The Eagles ‘Hotel California’ Guitar Tone Dissected


Contributed by Josh Munday – Tone Designer

The Eagles ‘Hotel California’ has one of the most recognisable guitar solos of all time and it featured the dueling guitars of Don Felder and Jo Walsh. Most guitarists I know could literally sing the whole thing.

Joe Walsh joined the Eagles just prior to Hotel California and, along with Don Felder, is credited for ‘toughening’ up their laid back country music sound. The Eagles new direction paid off and the Hotel California album won ‘Record of the Year’ at the 20th Grammy awards in 1978.

For the medley I picked one of the classic phrases. This time it was Joe Walsh’s turn. He used a Fender Telecaster for that sharp biting tone into a Fender Tweed Champ, with a nice Phaser for some movement and timed delay matching the tempo of the song.

Since I used the BOSS ME-80 on my Classic Patches Medley video, I’m going to go through how I approached the ‘Hotel California’ tone on it, but essentially the process would be same on any of the BOSS multi effects units.

In an earlier blog article, I spoke about the best way to approach a tone is to consider the 4 Elements of Guitar Tone and using those principles, we have:

1. The Guitar


For the Hotel California guitar solo, Joe Walsh used his classic ’70’s Fender Telecaster.

There is a bit of speculation about whether it had been modified or not, but from my point of view, it doesn’t really matter, I’m just trying to get a start on designing the tone.

2. The Pickup Selection

pickupTo get that really biting tone, he used the bridge (or rear) single coil pickup selection. I’m using a strat so the bridge single coil will be pretty close tonally.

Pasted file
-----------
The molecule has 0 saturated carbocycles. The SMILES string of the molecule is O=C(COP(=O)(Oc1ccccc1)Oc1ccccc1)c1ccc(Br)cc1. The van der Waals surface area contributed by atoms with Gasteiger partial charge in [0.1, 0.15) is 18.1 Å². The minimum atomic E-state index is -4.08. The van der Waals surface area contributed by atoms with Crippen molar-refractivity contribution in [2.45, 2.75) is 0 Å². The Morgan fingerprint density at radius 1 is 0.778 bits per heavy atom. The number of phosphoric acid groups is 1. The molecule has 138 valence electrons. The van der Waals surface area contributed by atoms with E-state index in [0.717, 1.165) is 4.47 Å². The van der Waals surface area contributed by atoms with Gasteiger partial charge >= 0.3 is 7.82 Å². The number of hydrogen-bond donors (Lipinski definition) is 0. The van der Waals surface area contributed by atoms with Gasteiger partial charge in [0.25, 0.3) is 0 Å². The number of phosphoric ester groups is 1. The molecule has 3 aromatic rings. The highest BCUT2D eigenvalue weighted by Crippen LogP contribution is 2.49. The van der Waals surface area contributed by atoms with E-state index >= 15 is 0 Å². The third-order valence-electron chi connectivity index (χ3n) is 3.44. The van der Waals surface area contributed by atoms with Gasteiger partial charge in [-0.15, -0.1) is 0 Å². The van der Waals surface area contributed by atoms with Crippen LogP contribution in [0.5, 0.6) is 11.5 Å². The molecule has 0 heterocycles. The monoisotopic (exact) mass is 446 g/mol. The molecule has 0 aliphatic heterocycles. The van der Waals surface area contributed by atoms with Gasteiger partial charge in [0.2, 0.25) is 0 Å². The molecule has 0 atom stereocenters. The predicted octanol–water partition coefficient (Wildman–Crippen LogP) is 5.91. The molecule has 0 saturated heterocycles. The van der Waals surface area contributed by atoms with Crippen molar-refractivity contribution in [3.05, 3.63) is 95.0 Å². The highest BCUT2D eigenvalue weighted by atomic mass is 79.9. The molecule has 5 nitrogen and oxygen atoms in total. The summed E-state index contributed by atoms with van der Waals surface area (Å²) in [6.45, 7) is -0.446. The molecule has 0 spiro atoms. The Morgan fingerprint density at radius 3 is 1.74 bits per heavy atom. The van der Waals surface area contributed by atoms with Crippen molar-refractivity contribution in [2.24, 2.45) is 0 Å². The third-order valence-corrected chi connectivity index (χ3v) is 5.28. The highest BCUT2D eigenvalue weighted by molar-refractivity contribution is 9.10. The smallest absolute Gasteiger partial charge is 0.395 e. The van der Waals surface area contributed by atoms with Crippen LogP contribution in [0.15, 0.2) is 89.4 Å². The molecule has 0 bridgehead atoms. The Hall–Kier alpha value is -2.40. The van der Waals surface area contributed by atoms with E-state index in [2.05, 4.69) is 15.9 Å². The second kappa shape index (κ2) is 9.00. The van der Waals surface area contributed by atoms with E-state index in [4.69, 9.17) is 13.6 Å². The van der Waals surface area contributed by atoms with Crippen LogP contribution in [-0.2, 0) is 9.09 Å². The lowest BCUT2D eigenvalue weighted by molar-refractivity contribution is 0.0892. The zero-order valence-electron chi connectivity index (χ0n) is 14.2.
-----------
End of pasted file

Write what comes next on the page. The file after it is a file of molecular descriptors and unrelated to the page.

If you don’t own a guitar with a singe-coil pickup in the bridge position, use the closest approximation on your guitar. e.g. On a 2-humbucker guitar like a Les Paul, select the bridge pickup, you can compensate for the tonal differences later in the EQ, Compressor and FX sections.

3. The Amp

ampAlways start with everything off – I can’t stress this enough! Find the OFF button for everything in the signal chain so all you can hear is your dry guitar sound coming through.

Remember any multi-FX / amp simulator like the BOSS ME-80 is simulating a room full of gear, so think about it like that – you wouldn’t walk into a room full of amps and FX and start by turning everything ON would you? You would plug into an amp, get a good basic tone, then turn on any effects one at a time and build up your sound…. likewise with any multi-FX.

Set the EQ “flat” (all settings at the half way point or 12 o’clock). This gives you a neutral starting point so that the EQ isn’t colouring the tone. For this particular tone we can leave the EQ at these settings.

Put the gain up to about a quarter to half a turn so you can hear the gain character.

For the Hotel California guitar solo, Joe Walsh used a Fender Tweed Champ amplifier, so normally that is what I would be trying  to emulate. However, in this case, due to the way to was recorded (mic placement, room characteristics) and the post production effects (EQ, compression etc) the amp doesn’t sound like a typical Fender Tweed Champ. I ended up using the ‘STACK” amp setting to get a closer tone to the recording. On the surface, this might seem a little strange but hey, it’s music – there are no rules!